Louise Willow May
It’s been a great pleasure to work for Telpay Inc. on Winnipeg’s Million Tree Challenge this spring. Amidst pandemic fear, nothing beats the hopeful act of planting a tree. Our original plans for a big spring event planting at Elzéar Goulet Park and participating in many Manitoba 150 events, like all aspects of 2020, took a sharp turn and needed to be re-organized.
Instead, I thought, why not work with the fact that people are at home and see if they would like to plant trees in their own backyard? We sent out a message offering trees to our staff, customers and community groups where we have connections. Within 24 hours, we had requests for over 2,000 trees. Over the following days, requests kept flowing in. It’s been a great way to reconnect with the local business community, while we all get back onto our feet.
One of my best connections through this project was with Rodney Sidloski of Help International Shelterbelt Organization in Weyburn, Saskatchewan who has developed and patented a method of starting new trees from cuttings and floating them in dugouts. They can even overwinter in the dugouts and grow out for several years with minimal maintenance, which makes them very economical to produce. I was able to take a driving day there to see his research centre and to pick up 5,000 trees at $1.25 to $1.50 per tree. I picked up three varieties: Prairie Sky poplar, White spruce and Golden willow. Because of the way they are grown, these trees have a great root system on them and have a high survival rate.
I’ve been thinking about how to achieve the goal of planting a million trees economically and quickly. Help Shelterbelt may be able to offer even lower priced trees at larger quantities. As well, Help maintains a base stock of two million trees. I do hope to be able to prove that we can achieve the goal of one million trees for far less than the predicted $43 million and much quicker than the anticipated 20 years. I’m sure everyone will agree that we need these trees the sooner the better. And with all budgets compromised due to Covid-19, it will be important to have a very economical method to plant these trees.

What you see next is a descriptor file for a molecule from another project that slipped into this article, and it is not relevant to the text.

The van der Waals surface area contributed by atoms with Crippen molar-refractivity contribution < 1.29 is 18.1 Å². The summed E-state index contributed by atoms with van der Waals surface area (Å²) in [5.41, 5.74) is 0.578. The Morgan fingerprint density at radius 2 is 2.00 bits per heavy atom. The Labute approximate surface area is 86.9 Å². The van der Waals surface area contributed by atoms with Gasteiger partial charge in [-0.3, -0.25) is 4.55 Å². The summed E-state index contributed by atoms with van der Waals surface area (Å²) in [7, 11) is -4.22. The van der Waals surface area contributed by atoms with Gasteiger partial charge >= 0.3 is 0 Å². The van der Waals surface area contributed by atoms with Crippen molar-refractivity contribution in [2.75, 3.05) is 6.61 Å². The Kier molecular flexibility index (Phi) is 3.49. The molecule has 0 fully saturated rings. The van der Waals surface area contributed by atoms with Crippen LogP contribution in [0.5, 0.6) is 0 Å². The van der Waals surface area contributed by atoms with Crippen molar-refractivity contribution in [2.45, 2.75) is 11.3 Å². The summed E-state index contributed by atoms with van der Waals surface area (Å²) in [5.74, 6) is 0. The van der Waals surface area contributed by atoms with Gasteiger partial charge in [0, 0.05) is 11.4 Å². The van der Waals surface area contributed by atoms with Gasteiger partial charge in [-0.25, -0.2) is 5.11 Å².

One of the recipients of the Telpay trees is the Dakota Community Club. They are a Telpay customer. They will be taking 250 trees for their own property as well as distributing 500 of them to community members. If we can arrange for all 63 community clubs to be the pick-up points for trees in the coming years, we would be able to distribute many trees which Winnipeg citizens could then plant in their own residential properties and care for at a small fraction of the cost. By the first week in July, these first 5,000 of the trees will be given away by Telpay for under $7,000.
I personally took up the challenge this spring and rooted up willow and poplar cuttings and have now planted approximately 1,000 trees on my farm on the south edge of the City of Winnipeg in St. Norbert. Aurora Farm is a mixed crop and livestock farm promoting sustainable practices. I’ve now signed up for Help Shelterbelt’s Community Research License for their patent and have started a floating garden on my own dugout at my farm.
We’ve re-scheduled our Elzéar Goulet Park community planting event for September 26 and keeping our fingers crossed that we will still be safe to have that event. Meanwhile, we are working on some other plans with exciting news soon to be released. So stay tuned and get involved with Winnipeg’s One Million Tree Challenge.